Separation of Powers Mrs. Pinney

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Separation of Powers Mrs. Pinney by Mind Map: Separation of Powers Mrs. Pinney

1. Executive Branch

1.1. Objective

1.1.1. Students will collaborate and research the major functions, term lengths, election processes, powers, etc. of the executive branch and complete a worksheet with the pertinent information using the following primary documents: Article 2 of the Constitution, Proclamation 4311 – Ford Pardons Nixon, and the most recent State of the Union Address.

1.2. Assessment(s)

1.2.1. Formative

1.2.1.1. Formal teacher review of student analysis worksheets

1.2.1.2. Informal progress-monitoring during Introduction activity via students volunteering answers (teacher analyzes for correctness)

1.2.2. Summative

1.2.2.1. End of unit, individual, multiple -choice exam.

1.2.2.2. Presentation on one branch of government created with a group (executive, legislative, judicial), including checks and balances associated with that branch. To be graded using a rubric.

1.3. Activities

1.3.1. Teacher: 1. Guided outline of Article II of the Constitution with students.

1.3.2. Student: 1. Primary sources analysis worksheets to analyze Proclamation 4311 (Ford pardons Nixon), State of the Union Address. Individual and then collaborate.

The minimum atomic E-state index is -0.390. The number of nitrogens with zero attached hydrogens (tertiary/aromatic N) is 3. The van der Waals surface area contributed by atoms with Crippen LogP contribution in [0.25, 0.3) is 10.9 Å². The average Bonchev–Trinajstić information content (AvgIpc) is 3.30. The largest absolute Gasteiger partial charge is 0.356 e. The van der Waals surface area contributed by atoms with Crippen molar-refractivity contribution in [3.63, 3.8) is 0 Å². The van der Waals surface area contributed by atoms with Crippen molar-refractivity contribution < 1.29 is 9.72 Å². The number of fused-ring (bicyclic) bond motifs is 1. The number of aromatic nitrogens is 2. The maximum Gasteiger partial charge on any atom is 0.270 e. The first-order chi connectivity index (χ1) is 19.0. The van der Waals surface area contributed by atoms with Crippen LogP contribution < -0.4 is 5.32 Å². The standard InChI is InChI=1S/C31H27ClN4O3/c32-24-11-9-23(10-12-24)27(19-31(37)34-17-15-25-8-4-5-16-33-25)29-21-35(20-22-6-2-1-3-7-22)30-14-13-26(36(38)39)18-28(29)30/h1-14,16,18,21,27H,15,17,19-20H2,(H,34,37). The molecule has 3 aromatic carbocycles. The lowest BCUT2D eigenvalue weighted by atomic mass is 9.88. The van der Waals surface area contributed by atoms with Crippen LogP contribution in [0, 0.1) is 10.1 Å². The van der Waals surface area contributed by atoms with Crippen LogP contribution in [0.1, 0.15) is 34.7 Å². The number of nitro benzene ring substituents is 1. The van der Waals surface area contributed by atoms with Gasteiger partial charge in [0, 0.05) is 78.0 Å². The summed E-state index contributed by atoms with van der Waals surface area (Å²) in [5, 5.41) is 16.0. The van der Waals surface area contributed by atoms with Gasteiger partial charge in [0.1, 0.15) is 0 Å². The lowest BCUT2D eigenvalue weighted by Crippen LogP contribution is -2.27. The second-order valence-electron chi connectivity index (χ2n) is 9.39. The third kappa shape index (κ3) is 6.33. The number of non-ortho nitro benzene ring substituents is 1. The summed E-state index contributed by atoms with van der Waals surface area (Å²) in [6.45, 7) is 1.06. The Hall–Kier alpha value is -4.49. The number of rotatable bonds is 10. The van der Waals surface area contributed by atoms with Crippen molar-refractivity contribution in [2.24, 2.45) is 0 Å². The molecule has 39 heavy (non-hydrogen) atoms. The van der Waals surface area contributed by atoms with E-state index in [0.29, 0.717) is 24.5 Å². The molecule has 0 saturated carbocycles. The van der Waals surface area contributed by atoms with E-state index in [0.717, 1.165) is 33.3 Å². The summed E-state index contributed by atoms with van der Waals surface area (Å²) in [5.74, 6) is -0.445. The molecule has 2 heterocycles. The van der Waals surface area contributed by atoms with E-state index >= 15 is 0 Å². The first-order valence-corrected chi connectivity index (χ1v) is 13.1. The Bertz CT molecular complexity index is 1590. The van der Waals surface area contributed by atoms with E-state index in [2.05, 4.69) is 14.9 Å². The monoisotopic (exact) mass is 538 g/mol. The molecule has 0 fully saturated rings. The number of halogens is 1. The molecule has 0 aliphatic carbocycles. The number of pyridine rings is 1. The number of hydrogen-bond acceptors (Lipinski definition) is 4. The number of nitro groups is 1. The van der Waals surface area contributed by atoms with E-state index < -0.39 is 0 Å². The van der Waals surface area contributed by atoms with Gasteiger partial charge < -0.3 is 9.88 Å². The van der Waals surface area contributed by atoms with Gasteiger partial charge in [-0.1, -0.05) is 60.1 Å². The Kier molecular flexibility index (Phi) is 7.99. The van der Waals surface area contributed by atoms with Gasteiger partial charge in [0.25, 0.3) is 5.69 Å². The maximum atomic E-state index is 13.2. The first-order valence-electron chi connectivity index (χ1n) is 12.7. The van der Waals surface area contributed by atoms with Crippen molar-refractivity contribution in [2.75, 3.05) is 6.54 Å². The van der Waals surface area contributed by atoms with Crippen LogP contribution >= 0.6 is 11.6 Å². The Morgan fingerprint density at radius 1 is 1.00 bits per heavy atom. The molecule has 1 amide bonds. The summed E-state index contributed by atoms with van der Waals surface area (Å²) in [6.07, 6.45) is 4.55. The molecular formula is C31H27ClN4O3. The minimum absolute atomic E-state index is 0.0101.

2. How a Bill Becomes a Law

2.1. Objective

2.1.1. Students will demonstrate their knowledge of how a bill is passed in congress by creating a bill of their own and attempting to get it passed in a mock congressional session.

2.2. Assessment(s)

2.2.1. Formative

2.2.1.1. Teacher observation during simulation. Teacher will observe all students and take notes of students who seem to be struggling/not contributing to process.

2.2.1.2. Teacher will read and assess debrief closure activity to check for student understanding. Recurring questions from students will be addressed at a later time in the unit.

2.2.2. Summative

2.2.2.1. Material covered will be present on an end-of-unit, summative, multiple-choice exam.

2.3. Activities

2.3.1. Teacher: 1. Introduce online lesson (fill-in handout) on process of bill becoming a law. 2. Monitor simulation and act as "Bill Clerk" 3. Simulation debrief discussion

2.3.2. Student: 1. "How a Bill Becomes a Law" online lesson, fill-in handout 2. Create a bill of their own 3. Mock congressional sessions simulation. Students will act as HOR, Senate, and President to read, deliberate, pass, and veto bills into law.

3. Legislative Branch

3.1. Objective

3.1.1. Students will be able to read Article 1 of the Constitution and accurately summarize and connect key details.

3.2. Assessment(s)

3.2.1. Formative

3.2.1.1. Students will follow a lecture by filling in guided notes and writing a K-W-L chart to address the essential question for the day.

3.2.2. Summative

3.2.2.1. End of unit, individual, multiple-choice exam with one restricted-response, short-answer question to explain Article 1 of the Constitution.

3.2.2.2. Presentation on one branch of government created with a group (executive, legislative, judicial), including checks and balances associated with that branch. To be graded using a rubric.

3.3. Activities